Civil Rights Icon John Lewis Honored With New USPS Stamp

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This image provided by the U.S. Postal Service, shows a new postage stamp honoring the late congressman and civil rights giant John Lewis John Lewis-Stamp, United States - 13 Dec 2022

The United States Postal Service is honoring the contributions of late civil rights icon and lawmaker John Lewis.

Lewis — who died on July 17, 2020, at age 80 after battling stage 4 pancreatic cancer — is among seven new stamp subjects announced by USPS this week.

His stamp will be available in 2023 and features a photograph taken by Marco Grob on assignment for the Aug. 26, 2013, issue of Time magazine — an image that the USPS said in a statement demonstrates how Lewis "remained resolute in his commitment to what he liked to call 'good trouble.' "

The selvage attached to the stamp showcases a photograph of Lewis taken by Steve Schapiro in 1963 outside a workshop about nonviolent protest in Clarksdale, MS.

RELATED: Remembering Rep. John Lewis on the 1-Year Anniversary of the Civil Rights Icon's Death

Lewis played a pivotal role during the civil rights movement in the 1960s. He was the youngest of the "Big Six" Civil Rights leaders, including Martin Luther King Jr., to organize the historic 1963 March on Washington. Two years later, he led numerous marches from Selma to Montgomery across the Edmund Pettus Bridge.

Martin Luther King Jr. with John Lewis
Martin Luther King Jr. with John Lewis

Bettmann Archive/Getty Images Martin Luther King Jr. with John Lewis at a mass meeting in Nashville, Tenn.

In 1986, Lewis was elected to Congress for the first time. He was re-elected 16 times and used his time as a representative to continue his fight to improve civil rights in the U.S.

Lewis was awarded the Presidential Medal of Freedom in 2011 for his civil service.

RELATED: John Lewis Memorial Will Replace a Confederate Monument in Atlanta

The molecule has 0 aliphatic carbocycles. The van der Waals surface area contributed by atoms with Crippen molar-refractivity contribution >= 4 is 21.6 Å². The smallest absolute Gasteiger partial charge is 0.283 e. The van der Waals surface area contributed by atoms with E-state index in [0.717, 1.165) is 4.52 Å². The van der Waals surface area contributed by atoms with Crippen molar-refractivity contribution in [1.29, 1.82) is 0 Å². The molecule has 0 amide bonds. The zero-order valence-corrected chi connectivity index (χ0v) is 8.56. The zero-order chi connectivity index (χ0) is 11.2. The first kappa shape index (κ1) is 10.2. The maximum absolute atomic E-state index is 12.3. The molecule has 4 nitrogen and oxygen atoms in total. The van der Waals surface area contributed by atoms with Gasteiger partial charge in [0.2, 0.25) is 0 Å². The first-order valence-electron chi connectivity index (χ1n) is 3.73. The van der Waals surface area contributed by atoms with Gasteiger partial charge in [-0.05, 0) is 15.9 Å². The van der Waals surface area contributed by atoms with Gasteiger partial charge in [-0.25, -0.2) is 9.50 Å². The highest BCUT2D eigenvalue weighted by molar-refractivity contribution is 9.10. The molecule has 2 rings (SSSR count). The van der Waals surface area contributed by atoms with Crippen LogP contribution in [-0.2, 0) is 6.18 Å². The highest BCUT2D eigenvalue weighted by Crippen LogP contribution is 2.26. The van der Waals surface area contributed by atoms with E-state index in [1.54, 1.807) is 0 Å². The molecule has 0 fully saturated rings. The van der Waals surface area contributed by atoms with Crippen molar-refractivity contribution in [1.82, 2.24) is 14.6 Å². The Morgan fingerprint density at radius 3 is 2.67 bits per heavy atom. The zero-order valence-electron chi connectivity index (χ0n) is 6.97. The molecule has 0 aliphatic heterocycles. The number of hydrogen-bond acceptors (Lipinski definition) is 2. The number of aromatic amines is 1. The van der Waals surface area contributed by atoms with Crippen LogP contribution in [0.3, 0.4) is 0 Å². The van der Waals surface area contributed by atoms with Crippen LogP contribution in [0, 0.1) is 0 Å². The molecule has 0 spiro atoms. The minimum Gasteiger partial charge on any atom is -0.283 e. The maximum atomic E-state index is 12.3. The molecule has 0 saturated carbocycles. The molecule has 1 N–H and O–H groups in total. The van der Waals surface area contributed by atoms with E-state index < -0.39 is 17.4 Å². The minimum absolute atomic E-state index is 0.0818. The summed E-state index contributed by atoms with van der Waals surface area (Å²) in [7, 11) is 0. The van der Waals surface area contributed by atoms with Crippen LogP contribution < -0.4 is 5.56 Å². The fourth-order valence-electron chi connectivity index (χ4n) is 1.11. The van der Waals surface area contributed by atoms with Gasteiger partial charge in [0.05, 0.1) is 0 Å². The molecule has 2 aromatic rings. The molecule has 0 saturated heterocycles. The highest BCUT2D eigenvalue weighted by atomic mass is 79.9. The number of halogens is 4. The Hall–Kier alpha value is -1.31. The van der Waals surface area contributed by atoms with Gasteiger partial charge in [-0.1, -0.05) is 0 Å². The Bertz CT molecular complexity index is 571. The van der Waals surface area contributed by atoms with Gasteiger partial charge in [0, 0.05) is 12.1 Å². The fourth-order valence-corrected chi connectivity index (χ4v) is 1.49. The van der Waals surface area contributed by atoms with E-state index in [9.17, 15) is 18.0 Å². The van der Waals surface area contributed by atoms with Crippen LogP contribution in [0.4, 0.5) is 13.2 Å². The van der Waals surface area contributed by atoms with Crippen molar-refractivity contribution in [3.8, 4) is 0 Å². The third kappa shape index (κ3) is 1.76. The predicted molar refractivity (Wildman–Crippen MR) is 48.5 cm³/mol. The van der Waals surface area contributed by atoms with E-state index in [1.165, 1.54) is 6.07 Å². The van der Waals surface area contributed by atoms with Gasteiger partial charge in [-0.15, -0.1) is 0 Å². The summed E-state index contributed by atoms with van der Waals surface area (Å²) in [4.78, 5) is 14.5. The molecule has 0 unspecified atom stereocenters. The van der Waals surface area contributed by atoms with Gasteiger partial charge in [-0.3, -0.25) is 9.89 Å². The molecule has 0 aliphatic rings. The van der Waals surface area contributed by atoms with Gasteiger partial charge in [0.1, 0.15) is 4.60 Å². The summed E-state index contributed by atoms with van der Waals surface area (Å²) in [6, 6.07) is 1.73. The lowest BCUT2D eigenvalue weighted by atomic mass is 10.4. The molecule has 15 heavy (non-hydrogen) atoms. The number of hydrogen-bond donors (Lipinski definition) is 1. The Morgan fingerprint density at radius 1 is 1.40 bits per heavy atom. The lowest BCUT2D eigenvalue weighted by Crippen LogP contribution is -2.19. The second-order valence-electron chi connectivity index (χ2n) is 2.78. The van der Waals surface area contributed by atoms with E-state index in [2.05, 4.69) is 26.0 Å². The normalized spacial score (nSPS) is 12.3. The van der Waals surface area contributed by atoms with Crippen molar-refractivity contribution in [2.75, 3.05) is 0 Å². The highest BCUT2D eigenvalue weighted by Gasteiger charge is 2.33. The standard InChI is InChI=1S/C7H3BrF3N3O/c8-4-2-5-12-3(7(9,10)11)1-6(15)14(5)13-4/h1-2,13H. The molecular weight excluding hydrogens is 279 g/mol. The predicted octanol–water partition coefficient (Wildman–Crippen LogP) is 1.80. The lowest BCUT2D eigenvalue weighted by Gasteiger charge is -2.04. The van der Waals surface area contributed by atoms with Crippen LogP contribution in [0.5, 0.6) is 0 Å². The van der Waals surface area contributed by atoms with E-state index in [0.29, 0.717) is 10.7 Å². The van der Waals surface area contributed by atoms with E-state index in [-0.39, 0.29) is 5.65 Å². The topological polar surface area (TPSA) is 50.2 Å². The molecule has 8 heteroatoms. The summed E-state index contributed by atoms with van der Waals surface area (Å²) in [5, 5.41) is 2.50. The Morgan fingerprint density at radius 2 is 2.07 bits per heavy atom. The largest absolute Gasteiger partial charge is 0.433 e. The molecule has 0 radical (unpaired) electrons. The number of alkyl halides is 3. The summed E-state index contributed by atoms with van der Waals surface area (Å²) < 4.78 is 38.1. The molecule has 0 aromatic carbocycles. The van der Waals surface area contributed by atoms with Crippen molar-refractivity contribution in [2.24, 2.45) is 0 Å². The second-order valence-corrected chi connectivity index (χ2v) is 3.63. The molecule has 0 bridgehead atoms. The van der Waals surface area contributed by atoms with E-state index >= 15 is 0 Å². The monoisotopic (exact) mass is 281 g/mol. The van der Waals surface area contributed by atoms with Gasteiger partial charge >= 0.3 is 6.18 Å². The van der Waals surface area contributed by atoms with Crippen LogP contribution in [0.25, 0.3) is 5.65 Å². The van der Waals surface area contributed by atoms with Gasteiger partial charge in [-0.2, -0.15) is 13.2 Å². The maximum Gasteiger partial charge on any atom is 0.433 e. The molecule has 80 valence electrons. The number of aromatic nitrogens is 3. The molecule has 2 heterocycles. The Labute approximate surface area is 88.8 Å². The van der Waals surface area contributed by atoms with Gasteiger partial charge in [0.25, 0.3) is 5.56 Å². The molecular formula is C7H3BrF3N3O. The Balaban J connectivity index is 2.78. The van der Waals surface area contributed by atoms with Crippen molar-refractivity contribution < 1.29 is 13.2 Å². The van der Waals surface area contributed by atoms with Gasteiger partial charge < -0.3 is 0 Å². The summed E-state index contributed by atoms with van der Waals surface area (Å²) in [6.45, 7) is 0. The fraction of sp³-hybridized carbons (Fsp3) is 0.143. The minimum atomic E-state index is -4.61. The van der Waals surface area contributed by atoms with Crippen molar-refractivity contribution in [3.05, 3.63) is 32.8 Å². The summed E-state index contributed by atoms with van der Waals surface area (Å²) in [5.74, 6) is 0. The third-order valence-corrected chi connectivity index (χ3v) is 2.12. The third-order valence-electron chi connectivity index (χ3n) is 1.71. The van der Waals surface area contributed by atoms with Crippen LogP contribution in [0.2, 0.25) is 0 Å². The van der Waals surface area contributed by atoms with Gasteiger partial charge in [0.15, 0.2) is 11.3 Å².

Since his death, Lewis has been honored in several ways, with a US Naval ship being christened in his name in July 2021.

"This ship will be a beacon to the world reminding all who see it of the persistence and courage of John Lewis," said House Speaker Nancy Pelosi at the official christening of the USNS John Lewis, according to USA Today.

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A memorial to Lewis will also be erected in the Atlanta area, where it will replace a Confederate monument previously on display, officials announced last year.

The longtime Georgia lawmaker wrote a final essay for The New York Times prior to his July 17 death, which the newspaper was instructed to to publish the same day his funeral was held in Atlanta.

In the essay, Lewis wrote that he was "inspired" during his final days by the ongoing protests sweeping the nation against racial injustice and police brutality, following the killing of George Floyd on May 25.

"Ordinary people with extraordinary vision can redeem the soul of America by getting in what I call good trouble, necessary trouble," he wrote in his posthumous essay for the Times. "Voting and participating in the democratic process are key. The vote is the most powerful nonviolent change agent you have in a democratic society. You must use it because it is not guaranteed. You can lose it."